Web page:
Ten years in I still have bad Hebrew days. Like, really really bad Hebrew days. Like I’m not that hot to trot on a typical day – I’ll always sound like an immigrant – but there are those days you’re on the phone with some customer service rep and you’ll hear the wrong tense or male/female mistakes coming out of your mouth – really 101 stuff – and think, wtf?!

Blame the parenting exhaustion, blame the lack of TV, blame the circle of friends I keep.

I have this rule. The only professional I am allowed to ask to speak in English with is a medical one. And even there, I don’t use it all the time. For instance, I gave birth to my first and third kids in Hebrew.

But it happens. And even when I’m so fucking exhausted because the baby hasn’t slept in a week and we’re sitting at the doctor and I’m begging the Universe to just have him switch to English to relieve me of my personal hell, well… he doesn’t. And I keep going.

5. Come with a viable career path or create one

The last job I had in the States – after my university stints in journalism and activism – was totally utilitarian. Its purpose was to get me cash to get me as far as I could paying rent in Jerusalem. I was an English and Political Science major in university, and I had no freakin clue what my next job would be if I were to remain in the States. In fact, I hadn’t even given it a thought. I was going to be a political wunderkind in Israel, remember?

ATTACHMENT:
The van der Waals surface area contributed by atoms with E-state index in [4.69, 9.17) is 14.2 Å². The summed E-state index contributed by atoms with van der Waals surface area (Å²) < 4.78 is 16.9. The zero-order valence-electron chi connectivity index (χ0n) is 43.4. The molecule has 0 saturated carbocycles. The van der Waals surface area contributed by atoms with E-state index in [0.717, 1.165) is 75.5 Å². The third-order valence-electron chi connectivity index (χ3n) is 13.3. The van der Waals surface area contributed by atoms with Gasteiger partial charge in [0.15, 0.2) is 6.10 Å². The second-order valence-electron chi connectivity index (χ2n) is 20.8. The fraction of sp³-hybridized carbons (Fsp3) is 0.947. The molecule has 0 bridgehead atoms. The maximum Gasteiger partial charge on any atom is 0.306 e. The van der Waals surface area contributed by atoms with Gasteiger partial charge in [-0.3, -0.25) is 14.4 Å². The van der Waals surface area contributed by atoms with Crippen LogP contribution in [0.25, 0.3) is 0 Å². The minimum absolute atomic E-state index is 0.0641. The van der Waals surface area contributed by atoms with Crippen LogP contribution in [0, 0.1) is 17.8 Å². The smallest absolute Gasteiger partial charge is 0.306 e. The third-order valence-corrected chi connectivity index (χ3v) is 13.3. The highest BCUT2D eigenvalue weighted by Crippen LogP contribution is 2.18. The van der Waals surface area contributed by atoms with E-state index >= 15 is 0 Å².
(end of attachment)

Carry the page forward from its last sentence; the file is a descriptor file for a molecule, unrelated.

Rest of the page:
But I got here, and after arousing from a 6 month haze, I started job searching for real. I spent a month chipping away at job boards and submitting cvs every day. A few interviews. Then I threw my cv into the wind and I got super, but incredibly, but insanely lucky with the job I landed.

Funny thing – I was hired because of the journalism experience, as a… marketing manager at a startup.

I had no clue about startups. I was supposed to save the whales. I thought I was selling out. I thought I had no clue about marketing. But I was wrong – my timing was great for getting involved in online marketing, where the spirit of a college activist can really take flight in the hi tech world. And gaining these skills sets me on a path to help my causes in other ways, in my spare time and my current job.

Ten years later, I’m still here with a career. I got insanely lucky with the opportunity but see #2 above.

6. Not everyone is out to get you (or, complain but then stop complaining)

Ah, immigrant life. So much to laugh about. So much to scream about.

Israel – what a country, huh?!

Laugh, cry, tell jokes, complain once in a while… just don’t overdo it. It’ll eat you up. I see threads in anglo groups on Facebook bitching out living here and I think, really? You’re going to let it eat you up?

People are people. Maybe it’s because I come from NYC. Everyone is out to get you, no one is out to get you. There are assholes taking advantage of people every where in the world.